Postage-Stamp Quilting

SoundStitches blog
Heart Mountain, Wyoming

You’ve probably noticed a very low percentage of quilting-related posts on my blog. I’m a much more productive and effective garment sewer. But here’s a nice quilting tidbit from a book of letters from a homesteading woman in Wyoming that I read a while back:

I went to a quilting party yesterday… at Mrs. Werts’. She had two quilts she wanted quilted, so she furnished the dinner… and the ladies did the quilting. Both quilts were what is called postage stamp quilts, in which the blocks of cloth used are the size of an ordinary postage stamp. Fancy cutting that many pieces and then sewing them all together again!

Letters from Honeyhill: A Woman’s View of Homesteading 1914-1931

Fancy that! Well I wouldn’t fancy that, and I would call it a crazy quilt! (Another kind of scrap quilting.) But back then, people might have had a wide variety of postage-stamp sized scraps, all of which came in the form of expensive ready-made clothing, so what to do with all of it? This postage-stamp scrap quilt is all these things and more: it’s creative, it’s thrifty, it’s recycle/reuse/remake, and it’s green. It’s not Handmade Revolution but Handmade Survival. What would you call it? And do you think us modern types have lost that kind of creativity, or necessity?

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See What 75 Cents Buys in 1915

I’m reading a book of letters written by a Wyoming homesteader. The Ladies Aid societies in England would condescend to visit their poorer neighbors and perhaps do something for them. But in the American West, the Ladies Aid clubs helped each other because they were perpetually stuck in hard times. In this excerpt, Mrs. Hendricks writes her mother in Indiana. You can see that she goes from skeptical to desiring this service for herself!

Yes, in 1915 for 75 cents you could get all this:

We had a right good Aid meeting at Adkins. Meeting after next we are to have an all-day meeting and sew for Mrs. Brown. I was surprised and shocked when I heard what the charge was… the Aid charges seventy-five cents for an all-day’s work… at least six women must come to sew for the seventy-five cents… Fancy getting the work of six and maybe ten or twelve women all day for seventy-five cents. For instance, Mrs. Buch had the Powell Aid work for her. Her house is large so there was room to have a large cutting table all the time. Well, they made nightgowns for the whole family of five, did a lot of mending, and lengthened the hems in half a dozen or more of the girl’s dresses — all for 75 cents! If I had a lot of simple sewing to do, I’d have the Aid do it…. plain sewing, such as most underwear, or hemming towels, or mending socks and such, they could do all right. Making aprons would be all right too.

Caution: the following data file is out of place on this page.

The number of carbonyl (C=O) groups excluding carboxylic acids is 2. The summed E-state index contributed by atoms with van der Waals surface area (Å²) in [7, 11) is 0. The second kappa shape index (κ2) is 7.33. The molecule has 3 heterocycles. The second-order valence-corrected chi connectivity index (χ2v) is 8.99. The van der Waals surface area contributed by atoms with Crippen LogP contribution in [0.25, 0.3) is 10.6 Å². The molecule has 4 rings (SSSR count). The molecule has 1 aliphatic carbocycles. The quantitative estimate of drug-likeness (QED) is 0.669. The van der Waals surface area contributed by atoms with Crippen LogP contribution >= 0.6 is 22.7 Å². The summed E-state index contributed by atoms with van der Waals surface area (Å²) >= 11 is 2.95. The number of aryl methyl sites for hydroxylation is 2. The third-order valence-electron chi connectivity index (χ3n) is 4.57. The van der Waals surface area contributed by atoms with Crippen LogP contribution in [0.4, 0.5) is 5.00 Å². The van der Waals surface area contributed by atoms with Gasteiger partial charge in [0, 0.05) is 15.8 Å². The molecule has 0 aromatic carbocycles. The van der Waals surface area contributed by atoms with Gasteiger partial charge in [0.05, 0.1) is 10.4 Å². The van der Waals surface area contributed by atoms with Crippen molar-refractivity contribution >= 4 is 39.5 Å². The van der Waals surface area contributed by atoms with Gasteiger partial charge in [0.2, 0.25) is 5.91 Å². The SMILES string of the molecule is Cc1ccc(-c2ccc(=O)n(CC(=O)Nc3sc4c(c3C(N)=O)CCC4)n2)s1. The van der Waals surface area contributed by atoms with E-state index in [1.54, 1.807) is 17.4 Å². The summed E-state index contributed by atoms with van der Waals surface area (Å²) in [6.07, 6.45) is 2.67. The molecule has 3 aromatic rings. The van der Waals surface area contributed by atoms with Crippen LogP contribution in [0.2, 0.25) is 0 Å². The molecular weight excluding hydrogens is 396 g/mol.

Cecilia Hennel Hendricks wrote over 1,000 letters during her homesteading years, and the book (title and link below) was compiled by her daughter. The letters keep you entertained, and it’s a great winter read to make us grateful for modern conveniences, not the least of which is the sewing machine.

– Letters from Honeyhill: A Woman’s View of Homesteading 1914-1931

SoundStitches blog
Heart Mountain, Wyoming

Sewing Fuels Creativity

Sometimes I wonder why I sew. There’s the fabric, of course, which I’ve loved since I was a kid. Then there’s the creative release, and challenge of finishing a project, the delight in giving or wearing it. But it turns out there’s more — sewing brings value to our daily lives. Just as you know it, I know it too. Here’s someone who can articulate it.